Many people want to find the perfect productivity system or tool. Having such goal, they consider the “searching phase” as something bad. They think about it as time they have to waste for experimenting.
If you still haven’t found your Holy Grail of Productivity – don’t worry. No one said you have to. Maybe there’s even no such thing in your case. That’s perfectly fine and doesn’t mean you cannot be more productive than others.
Searching is not a waste of time
Searching for the perfect solution may be frustrating (that’s completely normal), yet it doesn’t have to be. Even changing your attitude may work – turning “wasting my time” into “getting experience” can do wonders. Think that all this trying, searching and experimenting is in fact learning about yourself, your habits, what solutions fit you, and which methods are good.
Of course this is a perfect example of truism. People know these things, but unfortunately they make use of such hints rarely. I always remind others (and want to be reminded as well!) to think in a way that will make them search for opportunities and “lessons learned” instead of wining that something didn’t turn out as expected.
So how exactly is searching for a productivity system good for you? The keyword here is “routine,” but routine cannot occur when you’re constantly changing something, right?
Here is how I see it: when you find a way to be productive, like GTD for example, you stick to the system’s or tool’s rules. Even if you are just using a tool, like a calendar or a web app that helps you organize your to-do lists. After we use a tool or process for some time we tend to not have to think about it as much. We eventually become productivity machines and do things automatically.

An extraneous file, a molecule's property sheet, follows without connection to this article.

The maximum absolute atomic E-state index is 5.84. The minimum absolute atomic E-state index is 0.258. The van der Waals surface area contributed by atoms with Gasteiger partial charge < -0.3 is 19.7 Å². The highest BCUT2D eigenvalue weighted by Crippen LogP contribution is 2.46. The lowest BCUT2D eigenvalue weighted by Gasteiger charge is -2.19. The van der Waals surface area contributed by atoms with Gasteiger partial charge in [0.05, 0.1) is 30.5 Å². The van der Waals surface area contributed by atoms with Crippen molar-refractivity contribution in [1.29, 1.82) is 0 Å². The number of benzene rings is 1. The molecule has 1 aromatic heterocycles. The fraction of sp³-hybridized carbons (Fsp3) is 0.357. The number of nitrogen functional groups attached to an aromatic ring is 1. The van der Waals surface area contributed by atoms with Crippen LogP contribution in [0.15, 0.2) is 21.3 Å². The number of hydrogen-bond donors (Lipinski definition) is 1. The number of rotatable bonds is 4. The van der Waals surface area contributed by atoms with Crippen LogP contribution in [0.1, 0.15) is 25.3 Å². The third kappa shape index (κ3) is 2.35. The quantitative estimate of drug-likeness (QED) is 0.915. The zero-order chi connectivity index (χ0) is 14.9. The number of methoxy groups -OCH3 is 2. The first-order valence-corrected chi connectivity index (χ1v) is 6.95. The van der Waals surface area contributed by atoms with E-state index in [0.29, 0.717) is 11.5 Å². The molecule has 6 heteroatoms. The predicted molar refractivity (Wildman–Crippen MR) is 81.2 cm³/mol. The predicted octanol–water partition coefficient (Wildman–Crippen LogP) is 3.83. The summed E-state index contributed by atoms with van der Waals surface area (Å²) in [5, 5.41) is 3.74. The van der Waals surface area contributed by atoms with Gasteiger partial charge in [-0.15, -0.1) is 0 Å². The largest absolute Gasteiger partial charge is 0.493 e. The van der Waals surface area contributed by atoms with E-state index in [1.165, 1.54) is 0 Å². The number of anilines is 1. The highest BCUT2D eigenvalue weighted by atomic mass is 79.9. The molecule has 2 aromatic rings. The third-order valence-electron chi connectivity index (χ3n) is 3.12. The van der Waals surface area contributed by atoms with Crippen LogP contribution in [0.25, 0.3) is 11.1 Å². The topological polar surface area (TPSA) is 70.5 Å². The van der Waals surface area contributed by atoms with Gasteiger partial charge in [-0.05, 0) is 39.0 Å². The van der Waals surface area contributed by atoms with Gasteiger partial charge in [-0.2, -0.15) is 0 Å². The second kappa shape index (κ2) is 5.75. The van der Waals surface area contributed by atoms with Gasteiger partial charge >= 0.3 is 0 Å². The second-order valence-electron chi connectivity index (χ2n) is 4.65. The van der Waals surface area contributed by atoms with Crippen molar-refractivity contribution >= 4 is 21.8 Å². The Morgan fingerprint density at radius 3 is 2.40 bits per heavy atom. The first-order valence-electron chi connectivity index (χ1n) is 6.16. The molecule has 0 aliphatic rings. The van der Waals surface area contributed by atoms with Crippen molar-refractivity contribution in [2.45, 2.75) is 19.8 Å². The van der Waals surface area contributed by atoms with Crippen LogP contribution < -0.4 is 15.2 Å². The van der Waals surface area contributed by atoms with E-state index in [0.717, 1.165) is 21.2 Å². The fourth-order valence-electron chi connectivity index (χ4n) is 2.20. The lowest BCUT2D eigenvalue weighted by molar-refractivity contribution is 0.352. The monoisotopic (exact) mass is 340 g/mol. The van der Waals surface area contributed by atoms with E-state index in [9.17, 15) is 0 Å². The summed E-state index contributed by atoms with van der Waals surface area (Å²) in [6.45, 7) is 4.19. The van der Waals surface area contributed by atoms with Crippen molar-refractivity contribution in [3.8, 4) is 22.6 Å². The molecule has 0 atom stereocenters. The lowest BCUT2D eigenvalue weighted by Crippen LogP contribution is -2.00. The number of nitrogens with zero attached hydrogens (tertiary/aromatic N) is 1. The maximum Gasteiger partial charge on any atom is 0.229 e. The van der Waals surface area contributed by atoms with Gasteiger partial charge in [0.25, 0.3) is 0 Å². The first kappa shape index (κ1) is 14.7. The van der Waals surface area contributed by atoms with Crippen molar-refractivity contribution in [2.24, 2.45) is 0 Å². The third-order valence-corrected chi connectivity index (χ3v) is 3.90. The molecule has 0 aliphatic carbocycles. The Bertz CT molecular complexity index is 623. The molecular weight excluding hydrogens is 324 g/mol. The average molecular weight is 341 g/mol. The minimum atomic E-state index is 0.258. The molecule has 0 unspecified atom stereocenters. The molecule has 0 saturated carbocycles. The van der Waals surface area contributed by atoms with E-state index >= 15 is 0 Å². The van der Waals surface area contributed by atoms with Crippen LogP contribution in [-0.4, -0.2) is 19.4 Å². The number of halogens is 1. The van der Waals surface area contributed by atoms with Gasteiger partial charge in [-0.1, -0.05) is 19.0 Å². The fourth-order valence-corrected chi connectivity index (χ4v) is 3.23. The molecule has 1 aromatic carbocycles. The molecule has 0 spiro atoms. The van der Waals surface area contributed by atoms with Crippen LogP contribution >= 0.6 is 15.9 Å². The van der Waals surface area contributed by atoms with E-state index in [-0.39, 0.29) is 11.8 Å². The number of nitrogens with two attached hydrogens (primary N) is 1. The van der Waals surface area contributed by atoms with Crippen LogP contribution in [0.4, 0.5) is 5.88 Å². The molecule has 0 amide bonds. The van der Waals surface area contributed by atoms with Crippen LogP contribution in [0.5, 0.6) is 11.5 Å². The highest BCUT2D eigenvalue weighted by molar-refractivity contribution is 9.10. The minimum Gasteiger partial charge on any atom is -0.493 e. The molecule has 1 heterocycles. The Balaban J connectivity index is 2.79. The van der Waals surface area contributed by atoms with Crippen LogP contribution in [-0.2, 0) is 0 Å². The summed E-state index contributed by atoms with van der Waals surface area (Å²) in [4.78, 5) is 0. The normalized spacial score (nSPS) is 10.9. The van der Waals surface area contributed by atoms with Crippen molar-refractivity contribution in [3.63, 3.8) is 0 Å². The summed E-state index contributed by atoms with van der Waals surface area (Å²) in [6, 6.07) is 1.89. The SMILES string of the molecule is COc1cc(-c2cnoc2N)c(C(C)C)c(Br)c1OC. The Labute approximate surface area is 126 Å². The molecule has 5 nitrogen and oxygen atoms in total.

This may not sound very tempting when we put it that way, yet it’s what most of us would like to achieve; to become productivity ninjas. But when we fail over and over, trying out new patterns, tools, and strategies, we get frustrated or filled with other negative emotions. And that’s where I ask, “why?”
We’re all children – new things mean fun
When I was in school and had to do projects or homework I usually visualized myself sitting at my desk, getting bored and feeling like I’m wasting my youth. It’s hard to concentrate when you’re a kid. But I found a way to cheat; I simply bought something new that I thought would help me.
In such situations I went to a shop and got myself a new pen, pencil, notebook (not a laptop — we wrote directly on paper then), an eraser, a ruler and a compass (if it was math) or whatever I needed or wanted. All that stuff was cheap, but it was new and selected by me, hence I liked it. And I simply wanted to start using it; I just needed a reason.
This is the same thing that happens when a child gets a new toy and wants to play with it immediately. Who would waste time to say “thank you” to auntie who bought it? Let’s play NOW!
How’s this relevant? When you find a new tool or system, you’re excited and you want to use it. After all, you thought it over a few times and even if you’re not sure whether it’s perfect, you’re at least eager to find out. You’re full of optimism and happiness and you have fun organizing your work. Even if the tool isn’t perfect, there’s a good chance that you’re more productive than not using the tool or methodology at all.
Done is better than perfect
Of course you’d like the perfect methodology – we all would. But you won’t find it without trying. So, keep at it.
And in the meantime, just think this: you’re not wasting time if you’re already productive; it’s just that you haven’t found the perfect tool yet. You’re still on the journey to get to it.